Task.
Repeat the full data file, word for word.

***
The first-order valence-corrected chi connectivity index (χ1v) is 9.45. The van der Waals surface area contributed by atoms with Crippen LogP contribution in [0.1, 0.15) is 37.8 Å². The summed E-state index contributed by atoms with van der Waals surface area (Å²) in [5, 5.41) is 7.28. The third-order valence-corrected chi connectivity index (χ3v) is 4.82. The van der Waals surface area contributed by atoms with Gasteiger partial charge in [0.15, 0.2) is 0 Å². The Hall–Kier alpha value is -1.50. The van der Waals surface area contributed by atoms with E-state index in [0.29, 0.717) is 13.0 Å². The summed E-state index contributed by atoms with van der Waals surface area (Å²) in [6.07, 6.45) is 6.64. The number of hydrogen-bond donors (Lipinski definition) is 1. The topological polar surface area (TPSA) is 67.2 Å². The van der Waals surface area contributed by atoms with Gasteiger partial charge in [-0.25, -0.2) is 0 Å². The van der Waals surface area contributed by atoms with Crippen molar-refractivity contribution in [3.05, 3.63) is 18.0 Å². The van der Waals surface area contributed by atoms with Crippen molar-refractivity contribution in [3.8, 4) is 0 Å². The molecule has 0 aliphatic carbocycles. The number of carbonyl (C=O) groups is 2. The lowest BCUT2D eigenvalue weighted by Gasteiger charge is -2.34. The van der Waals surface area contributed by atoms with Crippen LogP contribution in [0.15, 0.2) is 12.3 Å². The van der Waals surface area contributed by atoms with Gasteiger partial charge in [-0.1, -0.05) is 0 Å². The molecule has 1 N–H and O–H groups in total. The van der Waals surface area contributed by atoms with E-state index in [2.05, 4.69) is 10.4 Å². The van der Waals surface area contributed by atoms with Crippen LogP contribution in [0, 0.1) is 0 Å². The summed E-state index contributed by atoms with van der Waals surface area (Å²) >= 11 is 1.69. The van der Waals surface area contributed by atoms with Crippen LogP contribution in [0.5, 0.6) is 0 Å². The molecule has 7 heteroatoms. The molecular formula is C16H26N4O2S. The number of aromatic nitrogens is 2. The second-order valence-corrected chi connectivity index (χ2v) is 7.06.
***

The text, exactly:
The first-order valence-corrected chi connectivity index (χ1v) is 9.45. The van der Waals surface area contributed by atoms with Crippen LogP contribution in [0.1, 0.15) is 37.8 Å². The summed E-state index contributed by atoms with van der Waals surface area (Å²) in [5, 5.41) is 7.28. The third-order valence-corrected chi connectivity index (χ3v) is 4.82. The van der Waals surface area contributed by atoms with Gasteiger partial charge in [0.15, 0.2) is 0 Å². The Hall–Kier alpha value is -1.50. The van der Waals surface area contributed by atoms with E-state index in [0.29, 0.717) is 13.0 Å². The summed E-state index contributed by atoms with van der Waals surface area (Å²) in [6.07, 6.45) is 6.64. The number of hydrogen-bond donors (Lipinski definition) is 1. The topological polar surface area (TPSA) is 67.2 Å². The van der Waals surface area contributed by atoms with Gasteiger partial charge in [-0.25, -0.2) is 0 Å². The van der Waals surface area contributed by atoms with Crippen molar-refractivity contribution in [3.05, 3.63) is 18.0 Å². The van der Waals surface area contributed by atoms with Crippen molar-refractivity contribution in [3.8, 4) is 0 Å². The molecule has 0 aliphatic carbocycles. The number of carbonyl (C=O) groups is 2. The lowest BCUT2D eigenvalue weighted by Gasteiger charge is -2.34. The van der Waals surface area contributed by atoms with Crippen LogP contribution in [0.15, 0.2) is 12.3 Å². The van der Waals surface area contributed by atoms with Gasteiger partial charge in [-0.1, -0.05) is 0 Å². The molecule has 1 N–H and O–H groups in total. The van der Waals surface area contributed by atoms with E-state index in [2.05, 4.69) is 10.4 Å². The van der Waals surface area contributed by atoms with Crippen LogP contribution in [0, 0.1) is 0 Å². The summed E-state index contributed by atoms with van der Waals surface area (Å²) >= 11 is 1.69. The van der Waals surface area contributed by atoms with Crippen LogP contribution in [0.5, 0.6) is 0 Å². The molecule has 7 heteroatoms. The molecular formula is C16H26N4O2S. The number of aromatic nitrogens is 2. The second-order valence-corrected chi connectivity index (χ2v) is 7.06.